In early times our forefathers were not forgetful of these principles, nor of their vows to God and the solemn covenant, upon which their emigration was partly founded. Societies were formed, and much money expended, while these states remained as separate colonies, for the conversion and instruction of our pagan neighbours. Many of these socie. ties have persevered to this day, some with greater and some with less zeal, according to the influence which religion has maintained, over their lives and characters. The success has not indeed been always answerable to the pious hopes and wishes of good men.

Tares have been scattered among the wheat; and an Enemy has not always done this; but by the conversation and evil example of many of our own Citizens, conversant with those untutored nations (for the purposes of trade and barter) the noxious seeds have been increased and multiplied.

But the happy æra now dawns, yea shines under a bright and risen sun, when the efforts of those scattered societies, however variant in the non-essentials of Christianity, may be collected under our Catholic and tolerant general government, into one bright and burning Focus; diffusing and disseminating its unextinguishable and undying rays, further and still further to the utmost bourne of this New World; and when these traders will be subjected to the laws of morality and civil order.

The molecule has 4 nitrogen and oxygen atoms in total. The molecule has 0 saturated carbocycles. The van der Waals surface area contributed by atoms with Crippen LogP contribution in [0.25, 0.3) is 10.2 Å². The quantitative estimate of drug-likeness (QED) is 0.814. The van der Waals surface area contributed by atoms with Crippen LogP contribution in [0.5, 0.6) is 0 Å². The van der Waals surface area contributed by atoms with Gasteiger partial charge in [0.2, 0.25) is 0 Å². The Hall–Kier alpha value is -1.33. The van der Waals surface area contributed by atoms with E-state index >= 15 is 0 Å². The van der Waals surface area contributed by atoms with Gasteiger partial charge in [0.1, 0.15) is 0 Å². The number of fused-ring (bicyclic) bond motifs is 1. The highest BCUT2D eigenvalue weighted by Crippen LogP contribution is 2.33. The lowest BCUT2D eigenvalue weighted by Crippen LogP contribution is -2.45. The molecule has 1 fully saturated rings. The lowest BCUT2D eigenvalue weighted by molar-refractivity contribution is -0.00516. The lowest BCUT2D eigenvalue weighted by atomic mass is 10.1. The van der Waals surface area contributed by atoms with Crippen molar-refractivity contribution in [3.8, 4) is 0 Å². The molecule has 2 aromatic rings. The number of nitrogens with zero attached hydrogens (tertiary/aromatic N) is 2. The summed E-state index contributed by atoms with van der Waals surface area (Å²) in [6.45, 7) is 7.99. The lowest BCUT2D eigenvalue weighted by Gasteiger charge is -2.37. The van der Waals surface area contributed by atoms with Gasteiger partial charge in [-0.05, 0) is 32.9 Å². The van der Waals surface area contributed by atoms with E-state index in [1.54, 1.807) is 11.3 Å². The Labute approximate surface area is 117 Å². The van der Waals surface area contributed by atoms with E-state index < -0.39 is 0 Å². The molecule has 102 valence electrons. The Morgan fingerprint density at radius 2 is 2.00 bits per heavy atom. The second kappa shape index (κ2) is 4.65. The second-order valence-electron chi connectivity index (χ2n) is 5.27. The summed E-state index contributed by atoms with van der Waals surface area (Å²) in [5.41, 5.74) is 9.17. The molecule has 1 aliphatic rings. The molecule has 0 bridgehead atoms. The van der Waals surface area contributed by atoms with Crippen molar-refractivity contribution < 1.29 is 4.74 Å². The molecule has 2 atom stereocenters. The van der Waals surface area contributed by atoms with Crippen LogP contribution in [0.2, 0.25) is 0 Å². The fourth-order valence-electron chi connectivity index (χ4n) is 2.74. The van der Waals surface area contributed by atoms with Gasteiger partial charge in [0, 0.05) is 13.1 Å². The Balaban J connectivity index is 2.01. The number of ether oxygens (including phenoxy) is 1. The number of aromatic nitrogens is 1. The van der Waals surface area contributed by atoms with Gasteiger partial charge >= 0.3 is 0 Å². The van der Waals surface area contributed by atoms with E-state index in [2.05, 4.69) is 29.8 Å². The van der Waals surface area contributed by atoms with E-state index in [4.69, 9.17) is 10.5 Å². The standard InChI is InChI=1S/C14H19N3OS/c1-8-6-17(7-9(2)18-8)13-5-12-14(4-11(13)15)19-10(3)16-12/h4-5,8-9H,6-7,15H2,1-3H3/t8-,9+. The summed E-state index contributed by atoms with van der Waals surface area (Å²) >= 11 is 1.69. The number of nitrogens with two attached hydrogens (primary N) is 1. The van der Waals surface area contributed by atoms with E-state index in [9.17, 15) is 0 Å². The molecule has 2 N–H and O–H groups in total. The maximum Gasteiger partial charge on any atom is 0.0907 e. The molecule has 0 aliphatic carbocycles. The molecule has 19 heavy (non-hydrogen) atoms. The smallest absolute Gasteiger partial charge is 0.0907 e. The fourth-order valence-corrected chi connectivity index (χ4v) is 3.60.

This government, from the unforgotten prejudices and policy of former times, has, during its infant existence, been obliged to struggle with many heredítary obstructions to this great work-But the magnanimity of our national councils, and of our citizens, however divided in local and territorial interests, or in resentment of the wrongs endured from hostile and savage neighbours (under circumstances which would have provoked the more ambitious and less enlightened policy of other nations, to hold forth the Sword only) has gloriously led the temperate wisdom of our executive, to hold forth the wreath of Peace in the one hand, although well strengthened with the Sword in the other. Providence has smiled on this humane and Christian policy, and the prospect of speedy peace,

" in all our borders," now dawns upon us.

VOL. II.

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This Peace, if established on the permanent foun. dation of Laws and equal Justice, in our Transactions with all our Neighbours, of every tribe and tongue, will be a precious gem, and one of the brightest in the diadem of glory which crowns the administration of our government; and to a gracious Providence we may then devoutly look up, when we offer ourselves as humble instruments, towards the accomplishment of its eternal purposes,“ in making wars to cease,” and extending Civilization, Humanity, and all the blessings of rational Liberty, good Government and Gospel-knowledge to the utmost ends of America; thus uniting and binding her various tribes and in. habitants, of every nation and every hue, into one Brotherhood, cemented by the indissoluble ties of mutual Interest and mutual Justice!